Reiterating Focus on Dark Patterns: The FTC’s .com Disclosures Guidance is Getting a Refresh


First released in 2000 and updated in 2013, the FTC’s .com Disclosures guidance has been relied on by advertisers hoping to “make effective disclosures in digital advertising” for the last two decades.  The FTC’s Leslie Fair recently explained that the guidance has grown a bit stale, especially in light of how quickly technology changes.  In a June 3, 2022 blog post, Ms. Fair shared that the .com Disclosures document would be getting a “start to finish reboot, given the major changes in advertising tactics and techniques that marketers use.”  In connection with this effort, the FTC issued an extensive Request for Information from the public, with all comments due to the FTC on or before August 2, 2022.  Being aware that new guidance is likely coming sometime in 2023 is useful as a “save-the-date” and makes the advertising law nerds among us excited, but an update to the .com Disclosures also has practical implications.

More than just a useful tool for advertisers, the .com Disclosures are used to set regulatory expectations that can be legally enforced.  Indeed, the guidance is cited in more than 80 NAD decisions and countless FTC enforcement actions and is one of the primary ways the FTC makes crystal clear what it expects from advertisers.  For that reason, any advance notice on what will be changing or where the FTC’s focus will be can help advertisers get ahead of potential enforcement risk.  Ms. Fair’s blog post and the information included in the Request for Information reiterate where the FTC is currently focused and may provide clues as to where the FTC’s attention will be moving forward.

For example, Ms. Fair’s blog post reinforces the FTC’s October 28, 2021 announcement that it would be focusing its efforts on advertisers using “dark patterns” and other practices that deceive consumers online.  The term “dark patterns” has grown in popularity over the last couple of years, and is broadly used to describe a number of purposefully or accidentally manipulative website and mobile app designs that lead consumers into doing something unintended.  For example, the Request for Information asks about advertising content embedded in games, social media advertising, and the interplay between linked webpages and the ability for consumers to track the details of a transaction.  The same FTC announcement highlighted a recent enforcement policy statement and said businesses must:

  • “Disclose clearly and conspicuously all material terms of the product or service, including how much it costs, deadlines by which the consumer must act to stop further charges, the amount and frequency of such charges, how to cancel, and information about the product or service itself that is needed to stop consumers from being deceived about the characteristics of the product or service. The statement provides detail on what clear and conspicuous means, particularly noting that the information must be provided upfront when the consumer first sees the offer and generally as prominent as the deal offer itself.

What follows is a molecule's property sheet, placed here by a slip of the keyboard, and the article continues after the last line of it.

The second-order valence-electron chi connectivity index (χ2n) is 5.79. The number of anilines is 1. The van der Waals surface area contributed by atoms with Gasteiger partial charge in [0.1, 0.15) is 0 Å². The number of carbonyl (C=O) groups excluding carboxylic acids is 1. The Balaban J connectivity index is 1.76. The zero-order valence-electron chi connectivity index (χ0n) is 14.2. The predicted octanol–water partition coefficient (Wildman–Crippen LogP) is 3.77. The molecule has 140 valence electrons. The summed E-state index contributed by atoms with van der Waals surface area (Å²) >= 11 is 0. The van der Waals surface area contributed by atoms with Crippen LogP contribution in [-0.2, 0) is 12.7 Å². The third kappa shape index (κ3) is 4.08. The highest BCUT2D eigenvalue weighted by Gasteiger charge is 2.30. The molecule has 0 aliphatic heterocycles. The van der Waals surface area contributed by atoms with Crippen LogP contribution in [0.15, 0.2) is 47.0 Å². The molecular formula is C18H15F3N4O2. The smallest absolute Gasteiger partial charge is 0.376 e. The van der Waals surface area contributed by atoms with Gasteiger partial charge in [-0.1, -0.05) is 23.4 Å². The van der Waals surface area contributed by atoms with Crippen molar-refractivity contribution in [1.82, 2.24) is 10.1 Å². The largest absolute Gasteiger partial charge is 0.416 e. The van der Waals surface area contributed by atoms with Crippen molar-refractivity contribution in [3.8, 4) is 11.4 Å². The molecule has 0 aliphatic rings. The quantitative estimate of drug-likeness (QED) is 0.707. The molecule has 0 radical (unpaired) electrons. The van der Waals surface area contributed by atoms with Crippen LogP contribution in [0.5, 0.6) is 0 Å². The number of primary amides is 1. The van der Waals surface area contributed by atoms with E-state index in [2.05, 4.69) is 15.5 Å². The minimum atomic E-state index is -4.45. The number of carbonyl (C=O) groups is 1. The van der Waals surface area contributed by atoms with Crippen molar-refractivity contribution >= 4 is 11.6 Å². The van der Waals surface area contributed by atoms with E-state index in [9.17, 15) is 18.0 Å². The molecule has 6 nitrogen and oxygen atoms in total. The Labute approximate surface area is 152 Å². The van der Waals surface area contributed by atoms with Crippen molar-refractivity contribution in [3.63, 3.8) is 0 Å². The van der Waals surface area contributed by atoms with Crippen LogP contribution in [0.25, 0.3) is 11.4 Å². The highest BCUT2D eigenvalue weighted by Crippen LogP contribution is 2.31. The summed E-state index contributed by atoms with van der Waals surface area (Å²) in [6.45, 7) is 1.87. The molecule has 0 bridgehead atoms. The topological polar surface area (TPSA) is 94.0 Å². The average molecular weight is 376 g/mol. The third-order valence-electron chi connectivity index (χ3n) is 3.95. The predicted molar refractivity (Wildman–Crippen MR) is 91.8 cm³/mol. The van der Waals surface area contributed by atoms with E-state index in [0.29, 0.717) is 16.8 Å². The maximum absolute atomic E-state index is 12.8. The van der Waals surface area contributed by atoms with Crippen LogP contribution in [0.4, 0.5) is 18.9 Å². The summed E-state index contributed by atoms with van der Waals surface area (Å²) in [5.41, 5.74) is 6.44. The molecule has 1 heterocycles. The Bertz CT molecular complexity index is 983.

• Obtain the consumer’s express informed consent before charging them for a product or services. This includes obtaining the consumer’s acceptance of the negative option feature separately from other portions of the entire transaction, not including information that interferes with, detracts from, contradicts, or otherwise undermines the consumer’s ability to provide their express informed consent.
  • Provide easy and simple cancellation to the consumer. Marketers should provide cancellation mechanisms that are at least as easy to use as the method the consumer used to buy the product or service in the first place.”

See October 28, 2021 announcement.

The FTC isn’t just providing guidance for guidance’s sake—it’s following through and pursuing wide ranging enforcement—including fines.  Either by failing to give consumers sufficient information to know exactly what they are purchasing before they complete a purchase, that they are receiving a subscription or will be charged automatically renewing fees, or making it difficult or impossible to cancel, this serves as another loud reminder: The FTC is paying attention and advertisers would do well to ensure consumers understand each part of the transaction and provide informed consent where required.

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About the Author: David Merritt

David represents clients in advertising, trademark and other intellectual property disputes throughout the country. David has significant experience with all stages of litigation, including trials, appeals and TROs. He has also successfully represented clients with advertising inquiries from the FTC and with advertising disputes before the National Advertising Division of the Better Business Bureau (NAD). From major commercial advertising to social media campaigns, David also works with brands to ensure their consumer-facing communication complies with relevant federal regulations and limits their potential litigation exposure. He has extensive experience creatively guiding major technology, clothing, food and consumer goods brands through potential legal pitfalls while enabling them to make meaningful advertising claims across every media platform.